Maritime Economics & Logistics

, Volume 16, Issue 4, pp 371–398 | Cite as

Evaluation of cold ironing and speed reduction policies to reduce ship emissions near and at ports

  • Thalis Zis
  • Robin Jacob North
  • Panagiotis Angeloudis
  • Washington Yotto Ochieng
  • Michael Geoffrey Harrison Bell
Original Article


Different port operating policies have the potential to reduce emissions from shipping; however, their efficacy varies for different ports. This article extends existing literature to present a consistent and transferable methodology that examines emissions reduction port policies based on ship-call data. Carbon dioxide (CO2); sulphur dioxide (SO2); nitrogen oxides (NOx); and black carbon (BC) emissions from near-port containership activities are estimated. Two emissions reduction policies are considered for typical container terminals. Participation of all calling vessels with a speed reduction scheme can lead to reductions of 8–20 per cent, 9–40 per cent and 9–17 per cent for CO2, SO2 and NOx, respectively. However, speed reduction policies may increase BC emissions by up to 10 per cent. Provision of Alternative Marine Power (AMP) for all berthing vessels can reduce in-port emissions by 48–70 per cent, 3–60 per cent, 40–60 per cent and 57–70 per cent for CO2, SO2, NOx and BC, respectively. The analysis shows that emissions depend on visiting fleet, berthing durations, baseline operating pattern of calling ships, sulphur reduction policies in force and the emissions intensity of electricity supply. The potential of emissions reduction policies varies considerably across ports making imperative the evaluation and prioritization of such policies based on the unique characteristics of each port and each vessel.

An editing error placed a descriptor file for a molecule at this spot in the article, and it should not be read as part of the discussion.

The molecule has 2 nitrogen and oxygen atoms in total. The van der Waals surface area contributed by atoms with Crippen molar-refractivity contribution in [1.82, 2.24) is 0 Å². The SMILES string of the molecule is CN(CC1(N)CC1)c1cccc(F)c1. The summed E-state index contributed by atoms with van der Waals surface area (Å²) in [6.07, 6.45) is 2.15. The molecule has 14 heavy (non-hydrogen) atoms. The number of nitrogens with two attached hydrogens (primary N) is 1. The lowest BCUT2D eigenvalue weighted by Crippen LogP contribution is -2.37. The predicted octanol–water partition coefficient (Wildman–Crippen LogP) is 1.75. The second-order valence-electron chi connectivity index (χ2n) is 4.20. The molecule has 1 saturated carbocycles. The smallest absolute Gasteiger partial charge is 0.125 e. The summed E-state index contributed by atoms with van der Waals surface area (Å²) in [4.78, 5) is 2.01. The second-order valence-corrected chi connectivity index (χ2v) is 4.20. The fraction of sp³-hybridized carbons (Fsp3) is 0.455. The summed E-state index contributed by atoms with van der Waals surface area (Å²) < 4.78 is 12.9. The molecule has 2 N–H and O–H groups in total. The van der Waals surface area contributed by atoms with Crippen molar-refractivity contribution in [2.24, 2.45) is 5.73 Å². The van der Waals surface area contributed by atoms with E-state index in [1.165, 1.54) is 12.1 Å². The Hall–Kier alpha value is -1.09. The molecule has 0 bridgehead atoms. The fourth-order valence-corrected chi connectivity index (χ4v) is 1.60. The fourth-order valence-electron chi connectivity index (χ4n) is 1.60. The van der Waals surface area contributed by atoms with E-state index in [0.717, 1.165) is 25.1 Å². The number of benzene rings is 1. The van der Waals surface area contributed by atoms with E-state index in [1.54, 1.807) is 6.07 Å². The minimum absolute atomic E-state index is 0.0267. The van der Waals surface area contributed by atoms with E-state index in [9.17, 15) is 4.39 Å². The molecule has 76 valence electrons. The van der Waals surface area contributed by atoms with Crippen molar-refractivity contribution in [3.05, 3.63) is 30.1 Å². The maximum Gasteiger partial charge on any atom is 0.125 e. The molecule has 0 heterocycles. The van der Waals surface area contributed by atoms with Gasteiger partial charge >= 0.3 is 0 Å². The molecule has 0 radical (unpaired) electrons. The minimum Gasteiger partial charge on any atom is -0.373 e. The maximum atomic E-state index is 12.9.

maritime transportation ship emissions slow steaming cold ironing port policy 



This work was co-funded by the Greek State Scholarship Foundation; the resources of OP Education and Lifelong learning of the European Social Fund (ESF); and NSRF 2007–2013. The authors express their gratitude to Dr Dimitrios Pachakis and Dr Sheila Farrell for their comments on earlier versions of this article and their assistance with industry practices, and to Dr Iraklis Lazakis for his comments on the operation of marine engines. We thank the MEL reviewers for their suggestions that helped us improve our article considerably.


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Copyright information

© Palgrave Macmillan, a division of Macmillan Publishers Ltd 2014

Authors and Affiliations

  • Thalis Zis
    • 1
  • Robin Jacob North
    • 1
  • Panagiotis Angeloudis
    • 1
  • Washington Yotto Ochieng
    • 1
  • Michael Geoffrey Harrison Bell
    • 2
  1. 1.Department of Civil & Environmental EngineeringImperial College London, Centre for Transport StudiesLondonUK
  2. 2.Institute of Transport and Logistics Studies, Sydney UniversityAustralia

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